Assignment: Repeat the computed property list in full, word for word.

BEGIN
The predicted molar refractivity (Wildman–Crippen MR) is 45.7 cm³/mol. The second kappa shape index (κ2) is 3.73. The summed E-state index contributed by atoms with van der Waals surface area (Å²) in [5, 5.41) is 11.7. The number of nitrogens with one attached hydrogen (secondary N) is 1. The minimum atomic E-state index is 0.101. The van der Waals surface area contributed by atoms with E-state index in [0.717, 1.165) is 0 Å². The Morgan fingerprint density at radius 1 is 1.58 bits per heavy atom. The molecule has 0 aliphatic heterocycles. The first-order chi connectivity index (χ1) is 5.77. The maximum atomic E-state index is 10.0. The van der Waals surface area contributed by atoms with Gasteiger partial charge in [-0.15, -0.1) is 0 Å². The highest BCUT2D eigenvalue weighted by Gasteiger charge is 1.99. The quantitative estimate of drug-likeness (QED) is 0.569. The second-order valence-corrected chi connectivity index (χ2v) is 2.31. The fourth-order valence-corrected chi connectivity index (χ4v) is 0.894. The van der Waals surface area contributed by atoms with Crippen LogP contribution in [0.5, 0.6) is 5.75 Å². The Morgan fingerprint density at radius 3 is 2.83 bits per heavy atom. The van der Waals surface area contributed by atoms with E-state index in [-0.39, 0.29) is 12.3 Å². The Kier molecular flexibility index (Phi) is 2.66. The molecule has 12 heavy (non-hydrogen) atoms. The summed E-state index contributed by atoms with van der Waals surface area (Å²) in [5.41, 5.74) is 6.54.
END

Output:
The predicted molar refractivity (Wildman–Crippen MR) is 45.7 cm³/mol. The second kappa shape index (κ2) is 3.73. The summed E-state index contributed by atoms with van der Waals surface area (Å²) in [5, 5.41) is 11.7. The number of nitrogens with one attached hydrogen (secondary N) is 1. The minimum atomic E-state index is 0.101. The van der Waals surface area contributed by atoms with E-state index in [0.717, 1.165) is 0 Å². The Morgan fingerprint density at radius 1 is 1.58 bits per heavy atom. The molecule has 0 aliphatic heterocycles. The first-order chi connectivity index (χ1) is 5.77. The maximum atomic E-state index is 10.0. The van der Waals surface area contributed by atoms with Gasteiger partial charge in [-0.15, -0.1) is 0 Å². The highest BCUT2D eigenvalue weighted by Gasteiger charge is 1.99. The quantitative estimate of drug-likeness (QED) is 0.569. The second-order valence-corrected chi connectivity index (χ2v) is 2.31. The fourth-order valence-corrected chi connectivity index (χ4v) is 0.894. The van der Waals surface area contributed by atoms with Crippen LogP contribution in [0.5, 0.6) is 5.75 Å². The Morgan fingerprint density at radius 3 is 2.83 bits per heavy atom. The van der Waals surface area contributed by atoms with E-state index in [-0.39, 0.29) is 12.3 Å². The Kier molecular flexibility index (Phi) is 2.66. The molecule has 12 heavy (non-hydrogen) atoms. The summed E-state index contributed by atoms with van der Waals surface area (Å²) in [5.41, 5.74) is 6.54.